Why Should You Be Owned By More Than One Rat?
Although it is common knowledge in the Rat keeping community that you should be owned by more than 1 rat, we often find that this information is generally not known by people that are new to Rats.
We are hoping, after reading this article, that if you do not have more than one rat that you would at least consider the possibility of adopting another rat of the same sex as a companion for your rat.
There are many reasons why having a “mischief” (group of rats) is beneficial to your rats. It is generally easier if you get 2 or more rats, from the same litter, at the same time, or buy 2 or more from the same cage when you adopt. Although you can introduce rats from different litters at just about any age this needs to be done slowly and carefully (more will be done on introductions in the near future).
Rats have a social structure. Within this structure there is the Alpha Rat (the boss if you will), then sub-dominant and on the bottom of this structure the Beta.
Structure of Rat Heirachy.
- Alpha (Boss)
- Beta (Lowest)
It has been known, in large mischief’s, that the Alpha rat has a “right hand rat” to help keep the peace. Social structure is worked out amongst the mischief of rats by “dueling”, this can be semi-aggressive but normally consists of pushing, nipping the nape of each other necks, flipping, boxing and power grooming. The Alpha rat will occasionally be challenged, however, if the mischief consists of all the rats being the same age it generally ends in the Alpha rat giving someone a very thorough power groom with the “loser” walking off with their head held low.
Within a mischief of rats you will generally see quite a bit of activity amongst the rats. They will all spend time grooming each other, as well as playing games of chase, flipping, nipping, boxing, food stealing and stashing of food. The group also tend to sleep together in a “Rat Pile”, this keeps everyone warm and also provides safety from predators.
When you only have 1 rat they can become very bored and lonely leading to undesirable behaviors like barbering, self mutilation & aggression.
Barbering is like an obsessive disorder where the rat spends, sometimes hours, biting off their fur at skin level. Barbering, once started, is almost impossible to stop as it becomes compulsive. Although barbering is not life threatening or dangerous it can signal that there is a problem that need to be resolved. Occasionally when barbering the rat may break the skin, this needs to be kept clean and watched for signs of infection. If you suspect that the cuts are getting infected you will need to go and visit your local vet for treatment.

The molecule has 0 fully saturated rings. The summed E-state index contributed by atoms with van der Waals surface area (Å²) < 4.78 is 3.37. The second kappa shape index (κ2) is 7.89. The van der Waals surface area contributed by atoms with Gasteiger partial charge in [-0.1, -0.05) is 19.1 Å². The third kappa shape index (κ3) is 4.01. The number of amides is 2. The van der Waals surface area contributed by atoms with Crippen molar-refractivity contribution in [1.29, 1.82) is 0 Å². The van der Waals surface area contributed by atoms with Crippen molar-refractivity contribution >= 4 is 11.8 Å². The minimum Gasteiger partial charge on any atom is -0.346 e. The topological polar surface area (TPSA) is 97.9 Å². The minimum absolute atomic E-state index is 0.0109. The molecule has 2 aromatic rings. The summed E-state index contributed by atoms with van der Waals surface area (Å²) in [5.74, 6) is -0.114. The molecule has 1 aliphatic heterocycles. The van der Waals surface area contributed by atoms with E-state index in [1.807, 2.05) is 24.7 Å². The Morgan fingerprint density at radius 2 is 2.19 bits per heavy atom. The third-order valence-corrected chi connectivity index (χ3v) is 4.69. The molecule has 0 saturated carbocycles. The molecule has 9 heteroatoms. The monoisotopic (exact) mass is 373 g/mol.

Self Mutilation, although quite rare can happen if a rat is kept alone and is stressed.
Mutilation generally occurs on the tail and legs and can cause death if the cause is not investigated and a solution found.
Aggression in rats kept alone has also been noted, again it varies from rat to rat with some rats accepting a solitary life and others not. Aggression can be caused from an excess amount of stress triggers making the rat feel unsafe. In male rats, neutering can sometimes reduce the aggression, however, if the aggression is brought on from being a solitary animal and high stress levels a neuter may not have the desired effect.
Most of the time it is beneficial to have at least 2 rats to keep each other company while you are at work, school or doing other things. Having a companion helps reduce stress and lower the chance of illness. Many illness’s can be stress related ie. Myco. With a friend your rat will live a much more fulfilling life.
Some rats, due to unknown reasons, will not accept a companion. It is our belief that this occurs with rats that have lived the majority of their lives alone and do not know or understand “rat etiquette” leading to aggression towards their companion(s). These rats generally do well if given enough free range time with their owner. If this type of animal is left to their own devices continually they may start to display undesirable behaviors like those described above.
Some people believe that if they get 2 rats then the animals will no longer want to participate in communicating and playing with their owners. This is UNTRUE, in actual fact most rats that are kept in groups are less fearful and more social than those that live alone.
In most cases, we recommend keeping at least a pair, if not more, of rats. One rat is never enough when you have owned rats for a while. There is a term that people who are owned by rats use. In its shortened form it is called GGMR. Watch out for GGMR because it is contagious and if you really do love rats then you will catch it.
GGMR stands for Go Get More Rats.
It will not cause you any bodily harm but it can lead to you having to eat less favorable foods so that your newly adopted friends can have all the yummy foods.